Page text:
In recent times most lenders have introduced restrictions on interest only residential mortgage lending for making it much more difficult to get it as a new customer – typical requirements are for lower Loan to Values (LTVs), high salaries (minimum usually £75-100k) and high borrowing amounts (>£250k). You’ll also need to be able to evidence the repayment vehicle exists (e.g. statement of balances held in ISAs).

Interest only mortgages for buy to let properties remains common, as the sale of that property is considered a suitable repayment vehicle.

“Part and Part”

This is a mortgage split into two elements. One part on a capital and interest repayment basis and the other interest only. The split does not have to be in equal proportions. Given the reduction in availability of interest only noted above, these have become less common in recent years for new mortgages.

Almost all mortgage lenders charge fees, but these can vary significantly from lender to lender and from deal to deal. We can’t cover them all here, but those you’re most likely to encounter are explained below. Any mortgage recommendation from us will always include an explanation of the applicable fees and charges.

Application or Administration Fee

A fee charged by the lender to process your application. This is non-refundable once a formal application is submitted. You can still get an Approval In Principle prior to this without incurring any cost.

Product Fee

The product fee is an amount payable for the mortgage in addition to the interest thereafter. It is not based on an event such as application, merely that you chose a fee based product. Generally there is a choice between paying a fee to secure a lower monthly payments from the lower rate, or taking a fee free product which will have a slightly higher rate. Typically product fees are c£1000, but we’ve seen a range of £200 to £2,500 in recent times.

If you don’t have the available cash to pay the fee, most lenders will allow the fee to be added to the loan amount borrowed.

The ‘right’ answer depends on the amount your borrowing, the size of the fee and your priorities in balancing long term costs versus shorter term payments. There’s no easy ‘rule of thumb’ to share as there are too many variables, but don’t worry, we can help with all of this.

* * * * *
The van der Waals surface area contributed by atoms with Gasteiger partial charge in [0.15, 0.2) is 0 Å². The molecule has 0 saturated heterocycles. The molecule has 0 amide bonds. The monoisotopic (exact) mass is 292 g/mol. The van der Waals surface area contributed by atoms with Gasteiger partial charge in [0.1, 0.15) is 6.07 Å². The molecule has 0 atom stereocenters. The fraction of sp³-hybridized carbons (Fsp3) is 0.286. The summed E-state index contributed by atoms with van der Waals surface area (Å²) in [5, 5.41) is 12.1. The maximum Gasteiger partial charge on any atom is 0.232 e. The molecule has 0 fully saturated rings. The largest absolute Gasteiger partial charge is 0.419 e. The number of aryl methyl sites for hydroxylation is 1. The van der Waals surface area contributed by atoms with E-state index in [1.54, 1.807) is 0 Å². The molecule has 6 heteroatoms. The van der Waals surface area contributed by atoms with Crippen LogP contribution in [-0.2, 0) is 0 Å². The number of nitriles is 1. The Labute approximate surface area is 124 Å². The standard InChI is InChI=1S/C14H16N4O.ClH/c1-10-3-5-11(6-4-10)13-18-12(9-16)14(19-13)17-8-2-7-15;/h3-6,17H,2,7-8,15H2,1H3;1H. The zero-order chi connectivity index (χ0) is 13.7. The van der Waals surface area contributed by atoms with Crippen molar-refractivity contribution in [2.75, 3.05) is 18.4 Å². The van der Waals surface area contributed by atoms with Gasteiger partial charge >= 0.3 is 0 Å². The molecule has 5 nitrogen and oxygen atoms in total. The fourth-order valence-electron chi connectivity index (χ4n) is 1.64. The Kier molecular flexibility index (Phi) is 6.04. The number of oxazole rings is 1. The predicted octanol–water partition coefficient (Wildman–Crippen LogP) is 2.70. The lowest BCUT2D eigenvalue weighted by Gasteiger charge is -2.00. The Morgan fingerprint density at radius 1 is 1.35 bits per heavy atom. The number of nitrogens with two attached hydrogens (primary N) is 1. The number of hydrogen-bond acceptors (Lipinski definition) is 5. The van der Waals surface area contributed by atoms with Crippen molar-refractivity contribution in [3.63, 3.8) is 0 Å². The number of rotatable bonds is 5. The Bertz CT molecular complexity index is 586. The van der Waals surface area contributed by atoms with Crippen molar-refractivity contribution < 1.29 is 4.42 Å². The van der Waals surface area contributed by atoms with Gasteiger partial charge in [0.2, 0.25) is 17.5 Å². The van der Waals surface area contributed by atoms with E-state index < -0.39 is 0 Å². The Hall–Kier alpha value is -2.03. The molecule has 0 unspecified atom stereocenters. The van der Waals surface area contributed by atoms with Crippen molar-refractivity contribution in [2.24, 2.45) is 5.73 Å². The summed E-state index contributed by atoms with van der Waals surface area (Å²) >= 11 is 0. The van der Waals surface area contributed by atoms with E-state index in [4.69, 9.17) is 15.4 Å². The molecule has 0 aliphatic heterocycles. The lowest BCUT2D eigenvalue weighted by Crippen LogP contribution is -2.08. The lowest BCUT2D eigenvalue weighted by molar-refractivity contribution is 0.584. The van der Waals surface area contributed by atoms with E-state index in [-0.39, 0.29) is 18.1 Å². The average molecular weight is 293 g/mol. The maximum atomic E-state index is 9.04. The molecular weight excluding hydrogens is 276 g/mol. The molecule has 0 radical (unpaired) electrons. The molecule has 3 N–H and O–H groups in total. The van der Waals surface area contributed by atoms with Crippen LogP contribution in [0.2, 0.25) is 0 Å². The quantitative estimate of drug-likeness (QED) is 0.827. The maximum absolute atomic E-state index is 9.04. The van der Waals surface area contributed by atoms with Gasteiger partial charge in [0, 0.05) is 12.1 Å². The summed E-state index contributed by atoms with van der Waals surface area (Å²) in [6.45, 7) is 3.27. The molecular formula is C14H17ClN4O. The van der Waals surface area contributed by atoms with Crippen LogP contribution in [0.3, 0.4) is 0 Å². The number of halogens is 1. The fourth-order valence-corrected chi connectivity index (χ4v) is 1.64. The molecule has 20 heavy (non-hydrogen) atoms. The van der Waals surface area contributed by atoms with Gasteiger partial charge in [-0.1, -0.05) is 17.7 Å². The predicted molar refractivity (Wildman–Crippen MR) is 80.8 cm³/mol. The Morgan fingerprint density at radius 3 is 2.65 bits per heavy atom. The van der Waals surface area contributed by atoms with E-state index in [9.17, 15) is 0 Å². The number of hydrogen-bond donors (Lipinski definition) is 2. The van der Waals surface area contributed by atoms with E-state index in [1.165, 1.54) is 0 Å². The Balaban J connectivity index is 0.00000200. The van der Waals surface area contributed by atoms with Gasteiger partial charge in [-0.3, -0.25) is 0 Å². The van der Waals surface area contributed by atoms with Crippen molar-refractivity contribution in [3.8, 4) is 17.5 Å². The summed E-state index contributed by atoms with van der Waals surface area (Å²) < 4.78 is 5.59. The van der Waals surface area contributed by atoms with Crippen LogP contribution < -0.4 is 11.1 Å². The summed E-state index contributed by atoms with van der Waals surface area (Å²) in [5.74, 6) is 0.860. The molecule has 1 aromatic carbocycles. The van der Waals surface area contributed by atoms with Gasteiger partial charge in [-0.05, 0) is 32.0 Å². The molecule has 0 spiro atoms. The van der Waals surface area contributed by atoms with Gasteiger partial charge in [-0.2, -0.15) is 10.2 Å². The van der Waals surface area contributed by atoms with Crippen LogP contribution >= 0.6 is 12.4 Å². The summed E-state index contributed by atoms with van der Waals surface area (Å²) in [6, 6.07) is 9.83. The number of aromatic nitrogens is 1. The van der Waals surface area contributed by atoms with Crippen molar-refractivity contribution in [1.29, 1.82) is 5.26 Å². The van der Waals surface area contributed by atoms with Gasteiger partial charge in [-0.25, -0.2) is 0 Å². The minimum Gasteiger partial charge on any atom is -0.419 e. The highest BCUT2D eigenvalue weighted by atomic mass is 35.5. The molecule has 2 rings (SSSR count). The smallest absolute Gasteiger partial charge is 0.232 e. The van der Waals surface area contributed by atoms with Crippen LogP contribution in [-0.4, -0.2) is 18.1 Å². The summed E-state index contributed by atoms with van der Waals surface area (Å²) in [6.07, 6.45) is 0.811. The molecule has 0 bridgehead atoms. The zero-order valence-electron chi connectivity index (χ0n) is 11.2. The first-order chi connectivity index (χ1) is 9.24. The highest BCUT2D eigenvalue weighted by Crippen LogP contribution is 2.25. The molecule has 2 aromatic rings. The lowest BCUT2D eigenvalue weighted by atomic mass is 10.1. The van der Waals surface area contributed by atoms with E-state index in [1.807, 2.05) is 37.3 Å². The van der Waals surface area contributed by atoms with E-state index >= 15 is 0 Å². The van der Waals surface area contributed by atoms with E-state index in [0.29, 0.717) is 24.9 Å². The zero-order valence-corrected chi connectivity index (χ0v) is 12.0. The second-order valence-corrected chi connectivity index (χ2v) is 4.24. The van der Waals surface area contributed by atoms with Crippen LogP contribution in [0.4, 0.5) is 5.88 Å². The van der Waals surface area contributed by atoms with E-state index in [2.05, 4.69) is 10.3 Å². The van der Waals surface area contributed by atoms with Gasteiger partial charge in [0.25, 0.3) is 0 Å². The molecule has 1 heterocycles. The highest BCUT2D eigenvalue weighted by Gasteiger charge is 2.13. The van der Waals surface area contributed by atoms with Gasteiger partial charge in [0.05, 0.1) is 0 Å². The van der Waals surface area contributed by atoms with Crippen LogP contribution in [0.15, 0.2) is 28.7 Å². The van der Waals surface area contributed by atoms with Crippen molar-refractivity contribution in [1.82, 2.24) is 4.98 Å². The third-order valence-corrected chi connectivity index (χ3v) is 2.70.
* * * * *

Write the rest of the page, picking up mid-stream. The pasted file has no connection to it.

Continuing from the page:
Our Broker Fee

Our fee is £399, payable only once we’ve successfully secured you a mortgage offer. That means if for some reason, and despite our best efforts, we can’t get you a mortgage it costs you nothing and we don’t get paid.

Early Redemption Charges (ERCs)

The majority of mortgages have a specified period for which there will be a charge if you repay the loan early. This will generally be more for a fixed rate deal than a tracker or discounted one. It will also tend to be higher, at least initially, the longer the deal lasts – i.e. expect the costs of breaking a 5 year deal to be more than breaking a 2 year deal. Lifetime tracker deals tend to have no ERCs.

These can be expensive if they have to be paid. Particularly when looking at fixing your rates for a longer term its important to consider carefully what flexibility you may need in the future and as such whether you need a “portable” mortgage and what products have what levels of ERCs.

Withdrawal Fee

Similar to the administration fee, but only charged if you do not proceed to draw down the fund after you application has been submitted (and approved – as with administration fees the lenders will not charge this fee if they refuse to proceed rather than you). Typical reasons for incurring this charge would be if a house purchase falls through or you decide not to move or re-mortgage after all.

Mortgage Account Fee

A fee charged by banks, usually £200-300, for administering your account for however long you keep your mortgage with that lender. typically covers such things as annual statements, duplicate statements if required and simple account changes like amending direct debit payment dates. It is only charged for you first ‘deal’ with the lender as a new customer.

Higher Lending Charge

An additional fee charged for borrowing at high Loan to Values (LTVs), i.e. with low deposits. Thankfully most lenders ceased charging such fees several years ago.

Money Transfer Charge

A fee (usually £20-35) to electronically transfer the money to your account / to your solicitor at the time your mortgage completes.